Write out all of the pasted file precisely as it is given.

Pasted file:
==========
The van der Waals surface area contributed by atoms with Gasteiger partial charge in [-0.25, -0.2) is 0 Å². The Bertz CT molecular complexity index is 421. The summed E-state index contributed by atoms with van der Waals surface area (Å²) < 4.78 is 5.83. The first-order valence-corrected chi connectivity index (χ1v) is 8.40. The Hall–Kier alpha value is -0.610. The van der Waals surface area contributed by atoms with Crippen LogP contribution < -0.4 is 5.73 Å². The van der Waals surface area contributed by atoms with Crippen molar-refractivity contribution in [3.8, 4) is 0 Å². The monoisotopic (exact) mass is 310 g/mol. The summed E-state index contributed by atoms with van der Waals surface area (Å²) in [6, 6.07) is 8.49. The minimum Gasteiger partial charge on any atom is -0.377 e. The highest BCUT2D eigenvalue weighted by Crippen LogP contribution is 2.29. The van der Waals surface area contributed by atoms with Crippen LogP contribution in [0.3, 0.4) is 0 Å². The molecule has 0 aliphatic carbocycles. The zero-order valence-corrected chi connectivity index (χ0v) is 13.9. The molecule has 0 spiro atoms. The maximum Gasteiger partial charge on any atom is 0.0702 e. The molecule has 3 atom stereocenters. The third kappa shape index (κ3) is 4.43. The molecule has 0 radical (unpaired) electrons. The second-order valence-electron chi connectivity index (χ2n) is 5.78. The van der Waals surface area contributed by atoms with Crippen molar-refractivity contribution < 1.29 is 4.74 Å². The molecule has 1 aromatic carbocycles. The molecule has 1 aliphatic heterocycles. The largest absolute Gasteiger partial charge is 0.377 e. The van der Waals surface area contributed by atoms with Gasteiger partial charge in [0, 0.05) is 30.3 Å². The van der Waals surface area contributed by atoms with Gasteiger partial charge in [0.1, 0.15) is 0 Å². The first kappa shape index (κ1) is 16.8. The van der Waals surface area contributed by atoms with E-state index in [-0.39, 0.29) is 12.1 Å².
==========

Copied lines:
The van der Waals surface area contributed by atoms with Gasteiger partial charge in [-0.25, -0.2) is 0 Å². The Bertz CT molecular complexity index is 421. The summed E-state index contributed by atoms with van der Waals surface area (Å²) < 4.78 is 5.83. The first-order valence-corrected chi connectivity index (χ1v) is 8.40. The Hall–Kier alpha value is -0.610. The van der Waals surface area contributed by atoms with Crippen LogP contribution < -0.4 is 5.73 Å². The van der Waals surface area contributed by atoms with Crippen molar-refractivity contribution in [3.8, 4) is 0 Å². The monoisotopic (exact) mass is 310 g/mol. The summed E-state index contributed by atoms with van der Waals surface area (Å²) in [6, 6.07) is 8.49. The minimum Gasteiger partial charge on any atom is -0.377 e. The highest BCUT2D eigenvalue weighted by Crippen LogP contribution is 2.29. The van der Waals surface area contributed by atoms with Crippen LogP contribution in [0.3, 0.4) is 0 Å². The molecule has 0 aliphatic carbocycles. The zero-order valence-corrected chi connectivity index (χ0v) is 13.9. The molecule has 0 spiro atoms. The maximum Gasteiger partial charge on any atom is 0.0702 e. The molecule has 3 atom stereocenters. The third kappa shape index (κ3) is 4.43. The molecule has 0 radical (unpaired) electrons. The second-order valence-electron chi connectivity index (χ2n) is 5.78. The van der Waals surface area contributed by atoms with Crippen molar-refractivity contribution < 1.29 is 4.74 Å². The molecule has 1 aromatic carbocycles. The molecule has 1 aliphatic heterocycles. The largest absolute Gasteiger partial charge is 0.377 e. The van der Waals surface area contributed by atoms with Gasteiger partial charge in [0, 0.05) is 30.3 Å². The van der Waals surface area contributed by atoms with Gasteiger partial charge in [0.1, 0.15) is 0 Å². The first kappa shape index (κ1) is 16.8. The van der Waals surface area contributed by atoms with E-state index in [-0.39, 0.29) is 12.1 Å².